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An overtime lawsuit by hourly night-shift employees of a Chipotle restaurant in Minnesota who allegedly worked uncompensated time closing the restaurant can proceed as a collective action, the U.S. District Court for the District of Minnesota ruled.
Chipotle operates more than 2,100 restaurants in 46 states and the District of Columbia, as well as internationally. In 2014, four hourly employees of a Chipotle Mexican Grill Inc. in Crystal, Minn., filed a lawsuit in the District of Minnesota against Chipotle on behalf of themselves and all others similarly situated under the Fair Labor Standards Act (FLSA) and the Minnesota Fair Labor Standards Act (MFLSA). They claimed that Chipotle has a companywide unwritten policy of requiring hourly paid employees to work off the clock and without pay, and they sought to recover allegedly unpaid overtime compensation and other wages.
The Crystal Chipotle was supervised by Minnesota team director Travis Moe, team leader Todd Patet and a restaurateur, who was Alex Cortez until November 2012, when the position was given to Jose Ramirez. Each Chipotle is also managed by a general manager, one or more "apprentice managers" who serve as assistant managers, one or more service managers, and one or more kitchen managers, and has 15 to 50 crew members.
A Crystal Chipotle apprentice manager from April 2012 to October 2013, Flinte Smith, filed a declaration in a related lawsuit against Chipotle in the U.S. District Court for the District of Colorado that his superiors, including Moe and Patet, knew that the general managers and apprentice managers in Moe's 50-store area required hourly employees to work off the clock to meet Chipotle's requirement that they keep labor costs down. Smith stated that he was directed to clock out hourly night-shift crew members before 12:30 a.m. and require them to keep working after they clocked out.
While Chipotle had written policies requiring that all employees be paid for all time worked, Chipotle's timekeeping system, called "Aloha," would automatically reset for the next day at 12:30 a.m. This had the effect of clocking out any employee who was clocked in when the reset occurred. While the Crystal Chipotle closed at 10:00 p.m. each night, closing shift employees were required to stay until the store was fully cleaned.
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On Sept. 9, 2014, the Minnesota district court conditionally certified as an FLSA collective all current and former hourly paid employees of the Crystal Chipotle who were employed on or after April 10, 2011 and who worked off the clock during closing shifts or were automatically punched off the clock by Aloha at 12:30 a.m. and continued to work. Notice of the lawsuit was sent to individuals identified as part of this conditional collective. During the "opt-in" period, 23 current and former hourly paid employees of the Crystal Chipotle joined in the collective action. These opt-in plaintiffs worked as crew members, hourly kitchen managers and hourly service managers.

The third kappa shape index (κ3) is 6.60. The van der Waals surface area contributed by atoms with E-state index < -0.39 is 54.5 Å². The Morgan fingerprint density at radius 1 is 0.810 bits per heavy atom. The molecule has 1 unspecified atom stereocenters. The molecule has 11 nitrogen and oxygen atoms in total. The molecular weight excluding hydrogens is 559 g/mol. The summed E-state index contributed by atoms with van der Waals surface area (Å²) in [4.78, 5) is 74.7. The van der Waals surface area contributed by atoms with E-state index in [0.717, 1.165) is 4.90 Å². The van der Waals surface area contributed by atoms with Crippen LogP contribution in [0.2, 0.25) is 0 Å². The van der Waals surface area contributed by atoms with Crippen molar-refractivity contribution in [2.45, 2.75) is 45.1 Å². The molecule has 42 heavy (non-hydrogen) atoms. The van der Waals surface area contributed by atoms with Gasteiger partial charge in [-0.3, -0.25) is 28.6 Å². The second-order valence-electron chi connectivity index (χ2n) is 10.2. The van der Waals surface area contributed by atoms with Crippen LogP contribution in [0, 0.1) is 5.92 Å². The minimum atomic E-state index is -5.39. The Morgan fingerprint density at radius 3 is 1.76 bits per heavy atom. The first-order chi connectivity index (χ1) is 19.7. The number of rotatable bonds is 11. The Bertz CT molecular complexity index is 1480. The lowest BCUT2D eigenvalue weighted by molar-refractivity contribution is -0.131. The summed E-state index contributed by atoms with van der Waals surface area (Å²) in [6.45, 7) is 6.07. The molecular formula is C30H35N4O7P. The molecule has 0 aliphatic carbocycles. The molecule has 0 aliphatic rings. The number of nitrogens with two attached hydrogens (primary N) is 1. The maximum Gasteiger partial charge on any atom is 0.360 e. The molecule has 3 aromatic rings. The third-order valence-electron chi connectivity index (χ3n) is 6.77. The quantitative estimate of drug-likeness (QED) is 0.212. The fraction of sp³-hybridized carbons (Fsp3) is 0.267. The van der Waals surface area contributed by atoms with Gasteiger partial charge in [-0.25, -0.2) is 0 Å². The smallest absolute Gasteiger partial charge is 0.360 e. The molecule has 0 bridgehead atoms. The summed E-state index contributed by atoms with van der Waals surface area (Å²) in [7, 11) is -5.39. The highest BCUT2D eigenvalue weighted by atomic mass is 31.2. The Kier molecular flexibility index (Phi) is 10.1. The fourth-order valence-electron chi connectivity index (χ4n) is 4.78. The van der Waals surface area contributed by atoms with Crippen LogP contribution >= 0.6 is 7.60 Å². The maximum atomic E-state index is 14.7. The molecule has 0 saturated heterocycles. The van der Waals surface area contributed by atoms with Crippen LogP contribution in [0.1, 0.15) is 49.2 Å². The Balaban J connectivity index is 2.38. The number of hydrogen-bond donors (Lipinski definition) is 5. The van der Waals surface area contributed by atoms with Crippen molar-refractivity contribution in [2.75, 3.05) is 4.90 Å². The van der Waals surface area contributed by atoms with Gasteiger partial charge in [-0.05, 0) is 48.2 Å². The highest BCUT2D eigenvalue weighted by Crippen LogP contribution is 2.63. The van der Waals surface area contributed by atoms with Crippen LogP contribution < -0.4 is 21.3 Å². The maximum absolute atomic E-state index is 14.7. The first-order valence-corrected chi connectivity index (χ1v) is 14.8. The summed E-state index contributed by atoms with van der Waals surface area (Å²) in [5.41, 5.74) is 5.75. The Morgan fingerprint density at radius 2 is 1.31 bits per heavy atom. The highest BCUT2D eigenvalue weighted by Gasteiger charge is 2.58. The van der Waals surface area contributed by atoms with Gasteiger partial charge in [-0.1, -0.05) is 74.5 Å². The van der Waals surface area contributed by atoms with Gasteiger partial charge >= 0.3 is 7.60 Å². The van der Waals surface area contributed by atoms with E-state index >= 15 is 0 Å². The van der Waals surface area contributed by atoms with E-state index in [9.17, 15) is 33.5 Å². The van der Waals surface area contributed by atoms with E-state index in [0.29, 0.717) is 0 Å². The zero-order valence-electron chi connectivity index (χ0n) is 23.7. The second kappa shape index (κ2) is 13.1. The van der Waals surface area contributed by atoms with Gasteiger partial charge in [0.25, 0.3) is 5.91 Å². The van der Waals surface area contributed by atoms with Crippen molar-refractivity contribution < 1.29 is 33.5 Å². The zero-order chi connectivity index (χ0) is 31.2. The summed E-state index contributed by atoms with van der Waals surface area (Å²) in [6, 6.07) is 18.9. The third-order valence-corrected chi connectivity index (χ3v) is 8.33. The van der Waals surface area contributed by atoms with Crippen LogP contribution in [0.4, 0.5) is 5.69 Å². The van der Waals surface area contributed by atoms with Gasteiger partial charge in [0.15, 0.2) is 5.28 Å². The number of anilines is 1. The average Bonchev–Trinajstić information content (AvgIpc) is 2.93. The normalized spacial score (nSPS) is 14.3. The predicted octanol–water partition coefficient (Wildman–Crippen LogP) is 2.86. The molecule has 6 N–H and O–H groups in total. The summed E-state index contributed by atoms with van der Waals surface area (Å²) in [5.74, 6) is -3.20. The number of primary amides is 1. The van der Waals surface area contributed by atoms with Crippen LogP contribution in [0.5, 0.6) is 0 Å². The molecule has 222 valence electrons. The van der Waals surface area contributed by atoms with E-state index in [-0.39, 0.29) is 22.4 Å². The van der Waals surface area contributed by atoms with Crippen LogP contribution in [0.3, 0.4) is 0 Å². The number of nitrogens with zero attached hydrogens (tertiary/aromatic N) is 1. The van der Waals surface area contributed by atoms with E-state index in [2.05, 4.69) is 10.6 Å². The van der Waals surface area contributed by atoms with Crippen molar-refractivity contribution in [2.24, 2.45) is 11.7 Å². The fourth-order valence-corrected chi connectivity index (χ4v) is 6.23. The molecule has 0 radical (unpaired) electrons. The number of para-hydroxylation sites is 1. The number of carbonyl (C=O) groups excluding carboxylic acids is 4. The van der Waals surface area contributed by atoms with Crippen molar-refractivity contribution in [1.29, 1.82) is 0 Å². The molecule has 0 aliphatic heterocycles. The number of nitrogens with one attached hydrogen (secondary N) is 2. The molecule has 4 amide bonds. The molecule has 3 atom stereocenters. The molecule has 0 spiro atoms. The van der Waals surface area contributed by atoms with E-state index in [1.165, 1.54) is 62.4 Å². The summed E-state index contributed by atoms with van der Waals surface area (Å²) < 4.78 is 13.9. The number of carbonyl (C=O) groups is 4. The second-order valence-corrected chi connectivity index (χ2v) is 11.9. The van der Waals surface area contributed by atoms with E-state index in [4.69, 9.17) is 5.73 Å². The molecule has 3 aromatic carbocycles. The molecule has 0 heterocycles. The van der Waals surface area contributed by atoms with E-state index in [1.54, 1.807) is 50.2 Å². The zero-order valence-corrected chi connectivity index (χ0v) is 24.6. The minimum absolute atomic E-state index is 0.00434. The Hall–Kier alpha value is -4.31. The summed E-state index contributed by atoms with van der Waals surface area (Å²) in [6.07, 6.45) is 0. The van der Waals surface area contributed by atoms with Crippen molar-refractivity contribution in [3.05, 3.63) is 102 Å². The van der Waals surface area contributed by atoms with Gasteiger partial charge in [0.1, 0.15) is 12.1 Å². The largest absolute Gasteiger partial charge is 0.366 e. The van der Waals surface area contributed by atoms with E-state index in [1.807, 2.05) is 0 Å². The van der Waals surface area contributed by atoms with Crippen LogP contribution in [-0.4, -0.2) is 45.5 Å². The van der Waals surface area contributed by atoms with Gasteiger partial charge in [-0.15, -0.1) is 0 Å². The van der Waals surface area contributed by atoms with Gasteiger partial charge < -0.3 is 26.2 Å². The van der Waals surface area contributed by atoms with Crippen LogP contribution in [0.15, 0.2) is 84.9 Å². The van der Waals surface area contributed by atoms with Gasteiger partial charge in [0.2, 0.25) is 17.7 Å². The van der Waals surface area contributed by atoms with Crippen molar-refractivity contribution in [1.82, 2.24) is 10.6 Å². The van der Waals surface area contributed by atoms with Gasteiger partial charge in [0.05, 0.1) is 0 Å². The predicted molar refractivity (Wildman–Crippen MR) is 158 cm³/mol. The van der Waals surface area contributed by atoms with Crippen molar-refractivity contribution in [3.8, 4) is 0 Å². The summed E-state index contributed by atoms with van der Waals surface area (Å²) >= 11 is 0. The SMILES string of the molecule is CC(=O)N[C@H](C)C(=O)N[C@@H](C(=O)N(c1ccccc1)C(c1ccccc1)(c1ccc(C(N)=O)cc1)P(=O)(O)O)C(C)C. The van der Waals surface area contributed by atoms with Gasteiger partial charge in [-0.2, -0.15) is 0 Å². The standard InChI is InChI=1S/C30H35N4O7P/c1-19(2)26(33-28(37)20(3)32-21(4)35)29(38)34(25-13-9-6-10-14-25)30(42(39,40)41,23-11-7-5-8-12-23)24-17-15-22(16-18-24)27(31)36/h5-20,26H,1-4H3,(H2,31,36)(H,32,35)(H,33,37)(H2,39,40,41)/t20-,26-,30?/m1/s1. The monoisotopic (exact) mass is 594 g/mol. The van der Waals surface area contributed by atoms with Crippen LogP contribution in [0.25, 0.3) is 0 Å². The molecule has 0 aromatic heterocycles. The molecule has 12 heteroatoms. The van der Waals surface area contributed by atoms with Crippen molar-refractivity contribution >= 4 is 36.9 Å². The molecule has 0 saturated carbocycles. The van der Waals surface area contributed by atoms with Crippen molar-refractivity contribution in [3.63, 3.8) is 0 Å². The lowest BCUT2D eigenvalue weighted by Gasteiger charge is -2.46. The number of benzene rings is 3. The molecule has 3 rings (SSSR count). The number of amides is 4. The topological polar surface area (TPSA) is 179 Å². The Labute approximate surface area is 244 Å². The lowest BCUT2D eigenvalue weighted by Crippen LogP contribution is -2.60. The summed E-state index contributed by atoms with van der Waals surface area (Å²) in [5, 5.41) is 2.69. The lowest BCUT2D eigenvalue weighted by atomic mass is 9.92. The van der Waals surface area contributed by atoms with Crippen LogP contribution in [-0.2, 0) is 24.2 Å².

Based on deposition and interrogatory answers of the plaintiffs, Chipotle filed a motion for decertification of the collective action. Chipotle claimed that the plaintiffs were not similarly situated to one another because they were not subject to one common FLSA-violating policy. Rather, some of the plaintiffs claimed that they were punched off the clock at 12:30 by the Aloha system, while other employees claimed they were told to work off the clock during closing shifts, and some even claimed other FLSA violations.
The court found, however, that the off-the-clock work in question was not so varied as to warrant decertification. Because the collective consisted of two types of workers—those reset by Aloha and those instructed to punch out early—this difference alone did not warrant decertification.
Chipotle submitted declarations from nonplaintiff employees who swore that they did not work any off-the-clock work. The court found that, while Chipotle could contest whether the FLSA was violated, collective certification remained proper.
Chipotle argued that differences between plaintiffs—some of whom were kitchen managers, some of whom were service managers and some of whom were crew members—supported decertification. The court found, however, that the kitchen and service managers worked closing shifts alongside crew members, largely performing the same tasks. Thus, there was no conflict of interest among the plaintiffs that supported decertification.
As a result, the court denied Chipotle's motion to decertify the collective action.
Harris v. Chipotle Mexican Grill Inc., D. Minn, No. 13-cv-1719 (SRN/SER) (June 12, 2017).
Professional Pointer: Employers must make sure that their managers resist pressures to allow or encourage off-the-clock work. Such pressures may be economic or practical in nature, but any variance from written timekeeping policies can lead to collective-action lawsuits and other serious legal consequences.
Jeffrey Rhodes is an attorney with Doumar Martin in Arlington, Va.
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